Critical and Controversial Claims

Note: Beginning today and through Easter, I will be posting on alternating days, offering thoughts and reflections which I hope will challenge and bless you during this special season.

 “You have heard that it was said of old…but I say unto you…” (Matthew 5:21)

It was the extraordinary and extravagant claims of Jesus that aroused the anger of the religious leaders of His day. Little has changed, for it is still His deeply disturbing and terribly troubling claims that are so controversial in religious circles, especially in the inter-faith community, where Christ’s claims are totally unacceptable. However, even in Christian circles, among those biblical scholars and historians who are still looking for the real Jesus, the authenticity of many of the personal claims attributed to Jesus in the four gospels of the New Testament is questioned, because they are so exceedingly self-centered rather than self-effacing, and also because such claims are so very disturbing, divisive, and demanding.

The claims of Jesus, as recorded and reported by the evangelists, Matthew, Mark, Luke, and John are critically important to those who believe Jesus is the unique and solitary Son of God, who became the Son of Man, the One in whom “…all the fullness of God was pleased to dwell”, as the Apostle Paul asserts in his Epistle to the Colossians (1:9). In other words, the One who was not only fully human but also fully God, a basic belief affirmed in the historic creeds and confessions of the Church since Apostolic times.

If one does not truly believe in the uniqueness of Jesus as the “God-Man”, not part man and part God, but fully human and at the same time fully God, the Pre-existent Christ, possessing all the attributes of deity, then it is easy to reject such exclusive claims as these:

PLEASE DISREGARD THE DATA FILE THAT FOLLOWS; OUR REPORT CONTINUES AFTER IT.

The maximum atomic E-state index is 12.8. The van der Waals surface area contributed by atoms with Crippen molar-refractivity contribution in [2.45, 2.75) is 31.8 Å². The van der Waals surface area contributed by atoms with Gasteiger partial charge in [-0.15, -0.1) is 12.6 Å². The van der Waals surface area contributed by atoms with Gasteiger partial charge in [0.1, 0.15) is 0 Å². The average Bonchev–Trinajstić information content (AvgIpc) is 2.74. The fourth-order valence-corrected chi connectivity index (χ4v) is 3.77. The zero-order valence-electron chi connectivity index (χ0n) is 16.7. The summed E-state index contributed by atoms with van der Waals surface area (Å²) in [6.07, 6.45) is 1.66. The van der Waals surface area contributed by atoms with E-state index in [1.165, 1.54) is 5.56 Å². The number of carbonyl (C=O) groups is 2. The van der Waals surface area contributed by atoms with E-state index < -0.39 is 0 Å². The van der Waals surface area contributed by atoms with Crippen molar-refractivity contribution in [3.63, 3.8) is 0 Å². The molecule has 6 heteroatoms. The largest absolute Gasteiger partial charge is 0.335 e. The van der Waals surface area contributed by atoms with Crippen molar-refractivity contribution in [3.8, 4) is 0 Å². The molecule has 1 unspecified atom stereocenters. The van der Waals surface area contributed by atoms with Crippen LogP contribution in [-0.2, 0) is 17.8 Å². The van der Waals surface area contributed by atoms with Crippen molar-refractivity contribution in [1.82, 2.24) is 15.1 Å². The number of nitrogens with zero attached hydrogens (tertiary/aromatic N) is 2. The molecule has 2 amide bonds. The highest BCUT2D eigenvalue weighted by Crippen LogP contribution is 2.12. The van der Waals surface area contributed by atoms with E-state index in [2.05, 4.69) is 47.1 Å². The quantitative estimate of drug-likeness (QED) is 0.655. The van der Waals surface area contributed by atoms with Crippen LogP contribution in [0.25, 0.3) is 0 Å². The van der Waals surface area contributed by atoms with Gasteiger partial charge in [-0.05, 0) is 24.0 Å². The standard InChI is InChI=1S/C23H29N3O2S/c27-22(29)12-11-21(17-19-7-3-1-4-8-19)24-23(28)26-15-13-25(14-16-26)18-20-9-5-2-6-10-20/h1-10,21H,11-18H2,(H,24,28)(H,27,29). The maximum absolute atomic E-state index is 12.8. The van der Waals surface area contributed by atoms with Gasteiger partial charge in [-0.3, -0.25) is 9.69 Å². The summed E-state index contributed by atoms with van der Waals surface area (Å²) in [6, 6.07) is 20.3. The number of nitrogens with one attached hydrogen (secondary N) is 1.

• “I am the way, and  the truth, and the life. No one comes to the Father except through me.” (John 14:6)
  • “I am the bread of life. Whoever comes…to me will never be hungry, and whoever believes in me will never be thirsty…I have come down from heaven, not to do my own will but the will of the Father who sent me…Do not complain among yourselves, for no one can come to me unless drawn by the Father who sent me; and I will raise that person up on the last day.” (John 6:35, 38, 43-44)
  • “I am the light of the world. Whoever follows me will never walk in darkness, but will have the light of life.” (John 8:12)


  • “I am the resurrection and the life. Those who believe in me, even though they die, will live, and everyone who lives and believes in me will never die. Do you believe this?”                 (John 11:25-26)

Well, do you believe this? If not, what are you going to do with such claims? How are you going to account for these and all the other claims of Jesus, where he assumes roles belonging to God alone, equating himself with God—the only One who has the power and authority to forgive sins (Mark 2:1-12; Luke 7:36-50)—and the One who gives life and who also brings life out of death (John 6:35, 14:1-, 11:25, 15:4-5, and 17:21)?

How can you possibly say you believe in Jesus as “…the Christ (i.e. the Messiah), the Son of the living God” (Matthew 16:16), if you have difficulty believing He made such extraordinary claims? Jesus said He and the Father are one (i.e. one and the same, of the same substance, equal in power and glory). Read John 5:16-24, 10:30, 17:1-5; read also the words of  Paul when he proclaims without any apology or uncertainty that the historical Jesus, in His earthly life and ministry, was the visible manifestation of the invisible God (the Epistle to the Colossians, 1:15). In this same passage (vs. 15-20), the greatest of  all the apostles and theologians of the Early Church, tells us that Jesus is the Eternal Christ, the agent of God in creation, the One by whom all things in heaven and on earth were created, the One who now “holds it all together” (the “Colossian Force”), the One who was “before all things”, the beginning and the end, the Alpha and the Omega, the Head of the Church, and the One through whom God the Father “was pleased to reconcile to himself all things, whether in heaven or on earth, by making peace through the blood of his cross.”

In His own teaching Jesus never apologized or contradicted Himself, nor did the apostles in their writings and teachings—and neither should any of us in our witness, if we truly believe that all the claims of Christ must be taken seriously—for He is perfect everything for us and “…deserves first place in everything” (Colossians 1:18) in our lives, now and forever.

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